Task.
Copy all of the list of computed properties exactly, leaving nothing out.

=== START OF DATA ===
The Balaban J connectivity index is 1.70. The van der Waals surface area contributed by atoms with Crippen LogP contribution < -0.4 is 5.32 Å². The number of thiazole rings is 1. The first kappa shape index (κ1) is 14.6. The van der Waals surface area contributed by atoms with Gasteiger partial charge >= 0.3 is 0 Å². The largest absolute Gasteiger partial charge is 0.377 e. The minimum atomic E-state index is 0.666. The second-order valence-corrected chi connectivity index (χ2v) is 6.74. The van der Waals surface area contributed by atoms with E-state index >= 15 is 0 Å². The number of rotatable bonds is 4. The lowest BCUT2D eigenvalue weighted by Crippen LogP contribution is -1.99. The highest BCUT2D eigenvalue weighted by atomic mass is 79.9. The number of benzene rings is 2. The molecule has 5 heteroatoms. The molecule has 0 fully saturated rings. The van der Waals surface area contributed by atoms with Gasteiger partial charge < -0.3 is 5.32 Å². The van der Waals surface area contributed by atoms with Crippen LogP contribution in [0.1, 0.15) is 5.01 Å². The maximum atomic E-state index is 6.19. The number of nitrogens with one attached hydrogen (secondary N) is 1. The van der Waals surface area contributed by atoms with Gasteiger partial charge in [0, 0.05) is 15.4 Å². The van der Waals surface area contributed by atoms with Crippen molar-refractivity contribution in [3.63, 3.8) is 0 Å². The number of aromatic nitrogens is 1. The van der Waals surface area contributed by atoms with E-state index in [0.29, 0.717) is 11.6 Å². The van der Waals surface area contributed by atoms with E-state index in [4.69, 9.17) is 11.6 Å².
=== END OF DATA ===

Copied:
The Balaban J connectivity index is 1.70. The van der Waals surface area contributed by atoms with Crippen LogP contribution < -0.4 is 5.32 Å². The number of thiazole rings is 1. The first kappa shape index (κ1) is 14.6. The van der Waals surface area contributed by atoms with Gasteiger partial charge >= 0.3 is 0 Å². The largest absolute Gasteiger partial charge is 0.377 e. The minimum atomic E-state index is 0.666. The second-order valence-corrected chi connectivity index (χ2v) is 6.74. The van der Waals surface area contributed by atoms with E-state index >= 15 is 0 Å². The number of rotatable bonds is 4. The lowest BCUT2D eigenvalue weighted by Crippen LogP contribution is -1.99. The highest BCUT2D eigenvalue weighted by atomic mass is 79.9. The number of benzene rings is 2. The molecule has 5 heteroatoms. The molecule has 0 fully saturated rings. The van der Waals surface area contributed by atoms with Gasteiger partial charge < -0.3 is 5.32 Å². The van der Waals surface area contributed by atoms with Crippen LogP contribution in [0.1, 0.15) is 5.01 Å². The maximum atomic E-state index is 6.19. The number of nitrogens with one attached hydrogen (secondary N) is 1. The van der Waals surface area contributed by atoms with Gasteiger partial charge in [0, 0.05) is 15.4 Å². The van der Waals surface area contributed by atoms with Crippen molar-refractivity contribution in [3.63, 3.8) is 0 Å². The number of aromatic nitrogens is 1. The van der Waals surface area contributed by atoms with E-state index in [0.29, 0.717) is 11.6 Å². The van der Waals surface area contributed by atoms with E-state index in [4.69, 9.17) is 11.6 Å².